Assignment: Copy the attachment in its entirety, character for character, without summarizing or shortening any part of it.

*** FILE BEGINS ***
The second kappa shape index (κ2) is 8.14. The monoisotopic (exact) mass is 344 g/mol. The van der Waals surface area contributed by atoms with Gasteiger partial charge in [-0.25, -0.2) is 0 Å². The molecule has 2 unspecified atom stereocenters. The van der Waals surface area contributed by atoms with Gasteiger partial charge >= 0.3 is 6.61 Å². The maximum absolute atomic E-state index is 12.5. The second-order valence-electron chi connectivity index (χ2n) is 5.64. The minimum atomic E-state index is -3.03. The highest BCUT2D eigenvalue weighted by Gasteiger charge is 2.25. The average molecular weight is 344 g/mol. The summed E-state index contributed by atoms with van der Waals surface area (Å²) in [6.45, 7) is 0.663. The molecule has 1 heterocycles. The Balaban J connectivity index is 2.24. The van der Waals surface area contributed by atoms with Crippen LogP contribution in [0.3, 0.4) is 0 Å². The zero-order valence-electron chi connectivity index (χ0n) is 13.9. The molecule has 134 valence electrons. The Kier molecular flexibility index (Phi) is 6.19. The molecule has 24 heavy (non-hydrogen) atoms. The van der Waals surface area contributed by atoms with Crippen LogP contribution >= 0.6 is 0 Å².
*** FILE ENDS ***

The second kappa shape index (κ2) is 8.14. The monoisotopic (exact) mass is 344 g/mol. The van der Waals surface area contributed by atoms with Gasteiger partial charge in [-0.25, -0.2) is 0 Å². The molecule has 2 unspecified atom stereocenters. The van der Waals surface area contributed by atoms with Gasteiger partial charge >= 0.3 is 6.61 Å². The maximum absolute atomic E-state index is 12.5. The second-order valence-electron chi connectivity index (χ2n) is 5.64. The minimum atomic E-state index is -3.03. The highest BCUT2D eigenvalue weighted by Gasteiger charge is 2.25. The average molecular weight is 344 g/mol. The summed E-state index contributed by atoms with van der Waals surface area (Å²) in [6.45, 7) is 0.663. The molecule has 1 heterocycles. The Balaban J connectivity index is 2.24. The van der Waals surface area contributed by atoms with Crippen LogP contribution in [0.3, 0.4) is 0 Å². The zero-order valence-electron chi connectivity index (χ0n) is 13.9. The molecule has 134 valence electrons. The Kier molecular flexibility index (Phi) is 6.19. The molecule has 24 heavy (non-hydrogen) atoms. The van der Waals surface area contributed by atoms with Crippen LogP contribution >= 0.6 is 0 Å².